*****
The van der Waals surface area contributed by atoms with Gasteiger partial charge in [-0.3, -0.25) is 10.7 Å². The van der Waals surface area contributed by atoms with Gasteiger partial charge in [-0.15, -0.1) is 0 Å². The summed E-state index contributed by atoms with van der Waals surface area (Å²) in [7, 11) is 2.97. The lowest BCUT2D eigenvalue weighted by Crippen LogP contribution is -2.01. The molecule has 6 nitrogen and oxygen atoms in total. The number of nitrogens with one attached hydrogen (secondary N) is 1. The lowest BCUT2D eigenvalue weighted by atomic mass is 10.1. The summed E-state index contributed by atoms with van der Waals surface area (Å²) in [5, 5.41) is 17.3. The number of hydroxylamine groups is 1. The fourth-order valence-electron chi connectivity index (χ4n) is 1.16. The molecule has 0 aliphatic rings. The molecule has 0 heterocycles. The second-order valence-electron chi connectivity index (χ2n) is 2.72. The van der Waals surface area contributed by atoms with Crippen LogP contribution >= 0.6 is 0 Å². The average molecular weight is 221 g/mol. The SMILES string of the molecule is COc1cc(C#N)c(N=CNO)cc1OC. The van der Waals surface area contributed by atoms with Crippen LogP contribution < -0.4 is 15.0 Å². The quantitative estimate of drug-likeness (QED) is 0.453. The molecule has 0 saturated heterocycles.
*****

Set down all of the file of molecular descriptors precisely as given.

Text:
The van der Waals surface area contributed by atoms with Gasteiger partial charge in [-0.3, -0.25) is 10.7 Å². The van der Waals surface area contributed by atoms with Gasteiger partial charge in [-0.15, -0.1) is 0 Å². The summed E-state index contributed by atoms with van der Waals surface area (Å²) in [7, 11) is 2.97. The lowest BCUT2D eigenvalue weighted by Crippen LogP contribution is -2.01. The molecule has 6 nitrogen and oxygen atoms in total. The number of nitrogens with one attached hydrogen (secondary N) is 1. The lowest BCUT2D eigenvalue weighted by atomic mass is 10.1. The summed E-state index contributed by atoms with van der Waals surface area (Å²) in [5, 5.41) is 17.3. The number of hydroxylamine groups is 1. The fourth-order valence-electron chi connectivity index (χ4n) is 1.16. The molecule has 0 aliphatic rings. The molecule has 0 heterocycles. The second-order valence-electron chi connectivity index (χ2n) is 2.72. The van der Waals surface area contributed by atoms with Crippen LogP contribution >= 0.6 is 0 Å². The average molecular weight is 221 g/mol. The SMILES string of the molecule is COc1cc(C#N)c(N=CNO)cc1OC. The van der Waals surface area contributed by atoms with Crippen LogP contribution < -0.4 is 15.0 Å². The quantitative estimate of drug-likeness (QED) is 0.453. The molecule has 0 saturated heterocycles.